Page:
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Measuring IAQ Comfortability

Comfort Issues and Productivity

Comfortability of indoor air can directly affect concentration and productivity which impacts the cost of doing business. Comfort is a phenomenon that is both physical and psychological, and it varies greatly from person to person.

Common measurable characteristics of comfort includes the following:

  • Temperature
  • Humidity
  • Air velocity
  • Air Ventilation
  • Air Volume

 

  • How can the above characteristics affect our indoor comfort?
  • Why do we need to perform such measurements?
  • Are there any recommended ranges for indoor air to adhere to?

The following discussion address the above questions.

Temperature


Why Measure?  
Temperature is one of the basic IAQ measurements that has a direct impact on perceived comfort and, in turn, concentration and productivity.

What Standards? 
According to ASHRAE Standard 55, the recommended temperature ranges perceived as “comfortable” are 22.8 to 26.1°C in summer and 20 to 23.6°C in the winter.

How to Measure? 
Measurements should be taken periodically at many areas of the building to be sure that air is distributed evenly and temperatures are consistent.

Measuring Instruments: Q-Trak, IAQ-Calc, VelociCalc
 

Humidity


Why Measure?
Too little humidity in a space may create static build-up and people will sense that their skin feels dry. Too much humidity and people will think it feels “Sticky”. Apart from comfort level, humidity also impacts on the growth of biological contaminants such as growing of fungal which has an impact to our health.

What Standards?
According to ASHRAE Standard 55, indoor humidity levels should be maintained between 30% and 65% for optimum comfort.

How to Measure?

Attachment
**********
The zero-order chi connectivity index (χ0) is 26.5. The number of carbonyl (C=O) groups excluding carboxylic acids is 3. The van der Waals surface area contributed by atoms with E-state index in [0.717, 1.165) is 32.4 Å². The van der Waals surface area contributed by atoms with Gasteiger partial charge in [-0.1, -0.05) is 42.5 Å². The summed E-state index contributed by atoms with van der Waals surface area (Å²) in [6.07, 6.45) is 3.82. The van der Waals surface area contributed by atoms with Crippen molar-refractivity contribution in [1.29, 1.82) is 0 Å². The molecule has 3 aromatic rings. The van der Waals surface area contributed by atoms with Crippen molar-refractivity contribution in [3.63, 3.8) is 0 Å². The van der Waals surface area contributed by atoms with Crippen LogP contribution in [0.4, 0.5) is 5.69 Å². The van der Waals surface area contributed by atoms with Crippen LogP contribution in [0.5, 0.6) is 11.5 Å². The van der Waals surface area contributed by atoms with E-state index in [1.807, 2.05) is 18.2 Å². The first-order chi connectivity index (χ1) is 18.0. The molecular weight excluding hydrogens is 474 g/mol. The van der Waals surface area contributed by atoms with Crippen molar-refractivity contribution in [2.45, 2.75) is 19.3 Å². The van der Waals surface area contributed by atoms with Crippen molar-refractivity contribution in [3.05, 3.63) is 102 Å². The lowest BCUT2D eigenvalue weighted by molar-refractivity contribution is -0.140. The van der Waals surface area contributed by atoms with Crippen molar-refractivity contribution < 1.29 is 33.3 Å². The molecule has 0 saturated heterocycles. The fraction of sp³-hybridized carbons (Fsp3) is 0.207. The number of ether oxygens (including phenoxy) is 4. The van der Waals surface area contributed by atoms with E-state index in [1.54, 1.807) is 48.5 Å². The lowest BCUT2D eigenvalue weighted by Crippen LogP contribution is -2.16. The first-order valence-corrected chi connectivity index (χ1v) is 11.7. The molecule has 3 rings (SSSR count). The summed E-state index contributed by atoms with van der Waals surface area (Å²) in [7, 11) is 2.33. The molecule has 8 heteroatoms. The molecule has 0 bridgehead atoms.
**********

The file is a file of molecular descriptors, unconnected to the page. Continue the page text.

Humidity can be measured in several ways. Typically, references such as relative humidity, wet bulb, dry bulb, humidity ratio and absolute humidity are used. ASHRAE Standard 55 links temperature and humidity together to provide a measure of thermal comfort. The objective should set appropriate temperature and humidity levels so as to maximize occupant comfort while controlling energy consumption. The “comfort zone” shown on the graph is based on the subjective response people tested under a variety of conditions and their perception of what was or was not comfortable.

Measuring Instruments: Q-Trak, IAQ-Calc, VelociCalc
 

Velocity

Why Measure?
Air comfort also involves making sure that sufficient air is moving in a space. Too much air movement may be perceived as “chilly” and too little may create a sense of stuffiness.

What Standards?
According to ISO 7730, a suitable air movement is recommended to be 0.25m/s.

How to Measure?
Checking the velocity of air around supply diffuser, indoor space and occupant areas is a good indicator that air is being appropriately distributed or balance throughout the building and reaching all the space intended. Air velocity meters may be used to measure air velocity.

Measuring Instruments: VelociCalc
 

Volume
 


Why Measure?
It is important to calculate the amount of outdoor air being supplied into indoor environment. The exchange of air can have a large impact on indoor air quality as it may increase the amount of outdoor pollutants being introduced, or conversely, dilute and help remove contaminants generated indoor.

What Standards?
ASHRAE Standard 62 lists recommended outdoor air requirements expressed in terms of cubic feet per minute 9cfm) per person depending on the type of space and activity.

How to Measure?
Fresh air is usually transported into inbuilding’s via air ducts. In a nutshell, we need to obtained the average measured air velocity of the air in the air ducts via usage of Air Velocity Meters, and multiply it by the cross-sectional area of the duct to determine the volumetric flow rate. For details on measuring flows in air ducts, ASHRAE Standard 111 may be referred to for additional information.

Alternatively, an air capture hood such as the AccuBalance are capable of providing fast and accurate means of measuring volumetric airflow.

Measuring Instruments: VelociCalc, AccuBalance
 

Ventilation


Why Measure?
The introduction of outdoor air helps dilute unwanted pollutants and gets them out of the building faster.

What Standards?
ASHRAE Standard 62 presents recommendations pertaining to ventilation. It recommends a minimum volume per person over time, depending on the type of space and activity performed, expressed in cubic feet per minute per person. It recommends an indoor level not to exceed about 700 ppm above outdoor ambient air which is typically about 300 to 400 ppm.

How to Measure?
A good indicator of proper ventilation is the level of Carbon Dioxide present in a space. Carbon dioxide is a normal by-product of respiration. Elevated levels of carbon dioxide may indicate additional ventilation is required. Indoor Air Quality Monitors may be used to perform measurements of Carbon Dioxide.

Measuring Instruments: Q-Trak, IAQ Calc